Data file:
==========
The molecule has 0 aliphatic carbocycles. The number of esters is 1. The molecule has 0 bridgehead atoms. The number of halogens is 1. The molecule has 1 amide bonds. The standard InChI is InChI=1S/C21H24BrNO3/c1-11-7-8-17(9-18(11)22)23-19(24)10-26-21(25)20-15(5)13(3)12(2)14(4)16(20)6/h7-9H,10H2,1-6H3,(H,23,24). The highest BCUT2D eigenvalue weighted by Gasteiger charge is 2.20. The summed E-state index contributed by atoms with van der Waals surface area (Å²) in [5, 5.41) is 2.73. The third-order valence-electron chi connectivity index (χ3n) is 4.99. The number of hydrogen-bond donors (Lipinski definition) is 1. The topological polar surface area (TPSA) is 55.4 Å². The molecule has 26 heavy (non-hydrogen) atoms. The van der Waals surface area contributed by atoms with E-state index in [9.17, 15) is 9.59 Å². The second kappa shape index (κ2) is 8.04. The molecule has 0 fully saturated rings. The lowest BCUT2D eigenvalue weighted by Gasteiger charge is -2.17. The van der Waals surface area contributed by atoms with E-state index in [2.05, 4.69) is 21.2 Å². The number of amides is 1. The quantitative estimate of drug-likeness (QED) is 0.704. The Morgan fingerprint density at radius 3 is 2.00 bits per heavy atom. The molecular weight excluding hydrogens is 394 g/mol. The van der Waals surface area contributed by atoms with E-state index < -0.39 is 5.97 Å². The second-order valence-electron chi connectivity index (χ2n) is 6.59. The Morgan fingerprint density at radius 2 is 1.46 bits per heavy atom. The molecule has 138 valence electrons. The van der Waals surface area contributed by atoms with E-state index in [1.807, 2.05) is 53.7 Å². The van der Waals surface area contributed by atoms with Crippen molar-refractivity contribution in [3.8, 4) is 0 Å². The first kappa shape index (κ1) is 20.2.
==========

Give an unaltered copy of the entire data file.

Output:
The molecule has 0 aliphatic carbocycles. The number of esters is 1. The molecule has 0 bridgehead atoms. The number of halogens is 1. The molecule has 1 amide bonds. The standard InChI is InChI=1S/C21H24BrNO3/c1-11-7-8-17(9-18(11)22)23-19(24)10-26-21(25)20-15(5)13(3)12(2)14(4)16(20)6/h7-9H,10H2,1-6H3,(H,23,24). The highest BCUT2D eigenvalue weighted by Gasteiger charge is 2.20. The summed E-state index contributed by atoms with van der Waals surface area (Å²) in [5, 5.41) is 2.73. The third-order valence-electron chi connectivity index (χ3n) is 4.99. The number of hydrogen-bond donors (Lipinski definition) is 1. The topological polar surface area (TPSA) is 55.4 Å². The molecule has 26 heavy (non-hydrogen) atoms. The van der Waals surface area contributed by atoms with E-state index in [9.17, 15) is 9.59 Å². The second kappa shape index (κ2) is 8.04. The molecule has 0 fully saturated rings. The lowest BCUT2D eigenvalue weighted by Gasteiger charge is -2.17. The van der Waals surface area contributed by atoms with E-state index in [2.05, 4.69) is 21.2 Å². The number of amides is 1. The quantitative estimate of drug-likeness (QED) is 0.704. The Morgan fingerprint density at radius 3 is 2.00 bits per heavy atom. The molecular weight excluding hydrogens is 394 g/mol. The van der Waals surface area contributed by atoms with E-state index < -0.39 is 5.97 Å². The second-order valence-electron chi connectivity index (χ2n) is 6.59. The Morgan fingerprint density at radius 2 is 1.46 bits per heavy atom. The molecule has 138 valence electrons. The van der Waals surface area contributed by atoms with E-state index in [1.807, 2.05) is 53.7 Å². The van der Waals surface area contributed by atoms with Crippen molar-refractivity contribution in [3.8, 4) is 0 Å². The first kappa shape index (κ1) is 20.2.